Opinion Column

Strang looking ahead with cancer journey

By Donna Douglas

Lionel Strang was 60, self-employed in a partnership with his wife, Anne, and looking down the pipe to semi-retirement.

Their son was launched and life looked pretty great.

And then, a visit to a dermatologist to remove a skin tag, turned into looking at a spot on Lionel's leg, then to a cat scan and then to biopsy results. Melanoma. It had metastisized to his pelvis and stomach., Stage 4 cancer.

His doctor told him that he would be dead within the year.

"I thought it was an old guy's spot. It grew bigger over the year and I had ignored it. But there it was and it looked like my life was coming to an end," Lionel says.

That was Sept. 12, 2014, more than 1,000 days ago.

Lionel shares generously his agonizing days as he faced his own mortality. He spoke with his office manager, Barb Webster, and talked about selling the business, Young Drivers of Canada, and then decided Anne would just sell it when he was gone.

Meanwhile, Lionel would just keep going til he couldn't anymore.

What he desperately wanted to do was live a little longer, so he started a Facebook page and began counting forward.

One day lived. Another day lived. He started posting messages and videos and people started to respond.

What Lionel gave himself, and others, was hope.

He asked for a second opinion, was referred to Princess Margaret Hospital, invited to participate in a drug trial and was sent to the Psychosocial Oncology Clinic for mental-health support.

It was a lifesaver for him. He'd participated in the clinical trial, he was able to carry on many of his normal activities, but he was smart enough to begin his bucket list, and bought tickets for his son and himself for the Indy 500, at about the half-year mark.

And before Lionel knew it, Day 365 was approaching and he was very much alive.

Barb suggested a One More Year barbecue to celebrate his first year of 'life'and they set out a bucket collecting money for the Psychosocial Oncology Clinic and raised $1,200.

At the second anniversary of 'living', the Strang team held a One More Year-Day 731 barbecue and they got a little more serious about the fundraising.

The Psychosocial Oncology Clinic doesn't receive many grants; they serve all cancer patients, so aren't segmented for specific funds. The team was thrilled to receive Lionel's One More Year money.

"We made T-shirts and sold them, we started a Go Fund Me pages and 50 people came to the barbecue. We raised $8,000," he reports.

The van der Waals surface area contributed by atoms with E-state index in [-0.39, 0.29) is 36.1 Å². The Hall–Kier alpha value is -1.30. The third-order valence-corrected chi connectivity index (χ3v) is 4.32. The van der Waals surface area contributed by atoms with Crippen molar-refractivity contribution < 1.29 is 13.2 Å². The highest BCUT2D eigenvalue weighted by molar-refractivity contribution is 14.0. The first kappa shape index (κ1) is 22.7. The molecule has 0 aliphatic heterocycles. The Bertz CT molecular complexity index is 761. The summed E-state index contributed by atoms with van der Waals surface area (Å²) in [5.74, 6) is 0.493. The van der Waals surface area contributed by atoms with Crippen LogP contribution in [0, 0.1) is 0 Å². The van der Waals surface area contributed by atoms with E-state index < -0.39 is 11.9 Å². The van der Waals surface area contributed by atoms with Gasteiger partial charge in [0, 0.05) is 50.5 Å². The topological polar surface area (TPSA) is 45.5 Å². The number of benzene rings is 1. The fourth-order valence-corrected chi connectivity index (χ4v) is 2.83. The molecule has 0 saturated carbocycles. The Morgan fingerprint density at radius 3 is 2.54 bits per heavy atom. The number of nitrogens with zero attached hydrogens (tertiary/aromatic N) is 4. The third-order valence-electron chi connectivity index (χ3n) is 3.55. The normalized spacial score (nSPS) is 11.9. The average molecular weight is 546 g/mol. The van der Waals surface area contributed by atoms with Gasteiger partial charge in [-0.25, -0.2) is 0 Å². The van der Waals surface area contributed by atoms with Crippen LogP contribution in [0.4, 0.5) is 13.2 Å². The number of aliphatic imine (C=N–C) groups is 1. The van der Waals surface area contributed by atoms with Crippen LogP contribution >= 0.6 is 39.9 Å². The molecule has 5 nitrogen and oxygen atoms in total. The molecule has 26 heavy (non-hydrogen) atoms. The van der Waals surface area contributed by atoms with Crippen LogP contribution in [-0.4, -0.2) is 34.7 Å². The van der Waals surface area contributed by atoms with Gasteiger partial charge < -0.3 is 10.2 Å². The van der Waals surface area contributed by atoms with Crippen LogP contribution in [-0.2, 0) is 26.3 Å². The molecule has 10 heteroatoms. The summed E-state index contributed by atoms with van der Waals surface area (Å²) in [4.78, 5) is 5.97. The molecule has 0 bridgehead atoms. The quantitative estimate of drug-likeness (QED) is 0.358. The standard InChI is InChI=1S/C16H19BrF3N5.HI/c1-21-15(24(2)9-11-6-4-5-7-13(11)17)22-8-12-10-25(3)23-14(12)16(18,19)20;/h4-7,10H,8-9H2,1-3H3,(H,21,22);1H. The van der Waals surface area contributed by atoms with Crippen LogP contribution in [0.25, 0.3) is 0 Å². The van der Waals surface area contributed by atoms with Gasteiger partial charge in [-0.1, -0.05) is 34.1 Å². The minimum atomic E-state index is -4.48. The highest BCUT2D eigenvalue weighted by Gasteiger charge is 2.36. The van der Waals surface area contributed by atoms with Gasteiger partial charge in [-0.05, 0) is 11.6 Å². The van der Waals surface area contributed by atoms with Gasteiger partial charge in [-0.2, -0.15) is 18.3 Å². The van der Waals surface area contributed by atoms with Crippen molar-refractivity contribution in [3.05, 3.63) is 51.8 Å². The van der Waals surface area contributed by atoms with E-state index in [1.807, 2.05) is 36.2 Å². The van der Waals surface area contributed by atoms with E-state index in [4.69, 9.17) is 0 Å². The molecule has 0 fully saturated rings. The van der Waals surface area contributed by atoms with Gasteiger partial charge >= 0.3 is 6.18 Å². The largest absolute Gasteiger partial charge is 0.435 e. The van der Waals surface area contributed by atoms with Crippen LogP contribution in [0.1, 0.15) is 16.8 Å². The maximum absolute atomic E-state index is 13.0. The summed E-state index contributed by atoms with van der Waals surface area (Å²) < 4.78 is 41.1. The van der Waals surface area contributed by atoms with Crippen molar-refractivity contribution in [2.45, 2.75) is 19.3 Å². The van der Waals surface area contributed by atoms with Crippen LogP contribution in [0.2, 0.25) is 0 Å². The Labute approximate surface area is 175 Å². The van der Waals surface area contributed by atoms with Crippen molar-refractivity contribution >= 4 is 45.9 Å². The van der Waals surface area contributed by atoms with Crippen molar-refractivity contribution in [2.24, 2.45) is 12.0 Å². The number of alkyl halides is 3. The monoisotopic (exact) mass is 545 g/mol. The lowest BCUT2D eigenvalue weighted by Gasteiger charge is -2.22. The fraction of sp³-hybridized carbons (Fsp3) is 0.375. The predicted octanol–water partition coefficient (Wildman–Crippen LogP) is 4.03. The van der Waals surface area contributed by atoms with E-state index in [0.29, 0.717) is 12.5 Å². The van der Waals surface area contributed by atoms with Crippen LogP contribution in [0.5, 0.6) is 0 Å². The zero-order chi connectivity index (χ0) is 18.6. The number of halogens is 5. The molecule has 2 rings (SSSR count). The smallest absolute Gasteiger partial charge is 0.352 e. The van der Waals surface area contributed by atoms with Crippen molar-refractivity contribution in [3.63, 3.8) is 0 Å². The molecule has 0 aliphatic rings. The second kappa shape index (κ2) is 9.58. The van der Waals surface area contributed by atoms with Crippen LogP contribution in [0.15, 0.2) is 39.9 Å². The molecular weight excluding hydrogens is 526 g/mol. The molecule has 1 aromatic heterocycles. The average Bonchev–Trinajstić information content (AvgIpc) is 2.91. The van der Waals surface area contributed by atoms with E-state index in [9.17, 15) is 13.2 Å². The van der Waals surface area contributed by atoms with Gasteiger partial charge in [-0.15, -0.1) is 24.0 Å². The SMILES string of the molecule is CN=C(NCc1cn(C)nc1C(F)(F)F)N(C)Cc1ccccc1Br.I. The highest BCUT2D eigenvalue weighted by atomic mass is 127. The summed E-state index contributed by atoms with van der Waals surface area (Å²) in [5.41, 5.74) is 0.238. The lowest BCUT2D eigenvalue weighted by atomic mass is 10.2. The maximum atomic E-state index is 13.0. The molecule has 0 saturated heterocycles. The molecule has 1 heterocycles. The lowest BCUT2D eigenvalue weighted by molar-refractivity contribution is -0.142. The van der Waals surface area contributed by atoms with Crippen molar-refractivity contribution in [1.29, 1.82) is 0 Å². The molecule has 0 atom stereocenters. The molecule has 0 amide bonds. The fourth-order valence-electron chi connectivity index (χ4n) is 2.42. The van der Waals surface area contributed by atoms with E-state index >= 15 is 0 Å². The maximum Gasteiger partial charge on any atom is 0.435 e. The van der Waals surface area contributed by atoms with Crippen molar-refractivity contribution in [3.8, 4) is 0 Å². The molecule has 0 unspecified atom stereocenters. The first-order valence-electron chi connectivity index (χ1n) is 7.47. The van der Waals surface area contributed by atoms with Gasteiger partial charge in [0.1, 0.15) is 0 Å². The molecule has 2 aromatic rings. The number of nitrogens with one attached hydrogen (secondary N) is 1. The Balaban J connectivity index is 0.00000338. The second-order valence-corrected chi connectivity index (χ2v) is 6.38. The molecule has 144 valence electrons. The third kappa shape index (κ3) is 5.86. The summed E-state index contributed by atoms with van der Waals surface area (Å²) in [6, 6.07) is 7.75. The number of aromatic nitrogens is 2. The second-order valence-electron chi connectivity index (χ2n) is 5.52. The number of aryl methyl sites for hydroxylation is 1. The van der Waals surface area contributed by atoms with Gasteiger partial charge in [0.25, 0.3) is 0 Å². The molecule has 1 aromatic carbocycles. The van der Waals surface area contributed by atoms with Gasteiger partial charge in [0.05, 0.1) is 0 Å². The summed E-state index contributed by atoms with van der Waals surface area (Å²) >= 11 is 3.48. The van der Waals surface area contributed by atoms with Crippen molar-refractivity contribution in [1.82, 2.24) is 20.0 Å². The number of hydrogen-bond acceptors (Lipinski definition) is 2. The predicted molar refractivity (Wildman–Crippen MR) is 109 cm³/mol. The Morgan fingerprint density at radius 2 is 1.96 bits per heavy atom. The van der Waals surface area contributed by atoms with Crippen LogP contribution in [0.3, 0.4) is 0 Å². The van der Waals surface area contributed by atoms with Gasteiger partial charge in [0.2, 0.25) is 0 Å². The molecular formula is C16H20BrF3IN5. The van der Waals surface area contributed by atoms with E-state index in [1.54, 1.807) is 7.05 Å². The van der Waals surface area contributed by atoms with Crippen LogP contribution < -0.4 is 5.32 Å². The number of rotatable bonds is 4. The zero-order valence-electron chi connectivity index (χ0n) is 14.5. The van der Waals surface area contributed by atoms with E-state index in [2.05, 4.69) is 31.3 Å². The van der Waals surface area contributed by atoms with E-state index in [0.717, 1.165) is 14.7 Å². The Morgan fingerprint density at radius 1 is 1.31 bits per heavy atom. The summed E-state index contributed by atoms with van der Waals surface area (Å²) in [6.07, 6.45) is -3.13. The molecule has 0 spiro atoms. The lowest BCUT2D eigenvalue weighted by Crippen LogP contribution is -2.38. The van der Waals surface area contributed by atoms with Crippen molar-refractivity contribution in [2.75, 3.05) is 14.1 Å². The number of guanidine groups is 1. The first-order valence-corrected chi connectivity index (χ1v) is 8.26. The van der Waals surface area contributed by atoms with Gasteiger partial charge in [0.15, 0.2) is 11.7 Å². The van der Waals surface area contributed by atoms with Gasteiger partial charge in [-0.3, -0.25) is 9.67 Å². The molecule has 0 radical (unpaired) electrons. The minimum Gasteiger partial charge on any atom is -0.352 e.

And now? Lionel has posted something on his Facebook page every single day for 1,012 days. Sometimes it's funny. Sometimes it's really sad. Sometimes it's about people he's met, people living the same journey as he. Sometimes it's to comment about friends whose journey is over.

Lionel shares the stories of cancer patients from England, from Singhampton, and Doreen from Thunder Bay who challenged him with her bubbling optimism at Princess Margaret one day. They had a series of "Me, too!" moments.

And then Doreen's life ended just short of her 60th birthday last September.

And so, now, as Lionel counts forward, he's looking at Barbecue No. 3, organized largely by his good friend Barb and his friends Steve and Pauline St. Onge, who've been following his journey.

The St. Onges have offered their Craighurst farm for One More Year, Day 1,095 and the event has taken on a life of its own. All kinds of fundraising activities... a photo booth, a raffle, T-shirts.

Fox's Bakery is donating the buns, and Lionel invites people to check out the barbecue Facebook page and come along for enjoyment.

It's important to let Barb know you're coming, though, so email her at websterbarb@ymail.com.

Lionel has decided to show his appreciation for all the work on the One More Year barbecue by taking a jaunt. The week prior to the barbecue, he's planning to walk from Princess Margaret Hospital in downtown Toronto to the St. Onge farm in Craighurst.

"I'm just going to walk from University Avenue to Yonge Street in downtown Toronto and keep going. When I get to Barrie, I'll switch over to Highway 93 until I get to Steve and Pauline's farm," he says.

Is Lionel living life differently these days? "Yes, for sure. Each day matters. The grass is greener and the sky is bluer," he says. "There was a time when being in the wrong line at Costco would have peeved me.

"That stuff proves I'm alive right now.

"My perspective has really changed.," he adds. "I've learned that there are lots of people on this planet way worse off than me. I hate every second of this disease, but I was chosen to go down this path and things have lined up and now I'm about to celebrate 1,095 days of living."

Right. Thanks, Lionel, for being exactly who you are.

Donna Douglas is a Barrie writer. You can read 22 years worth of columns on her website at www.donnadouglas.com. You can also email her at donna@donnadouglas.com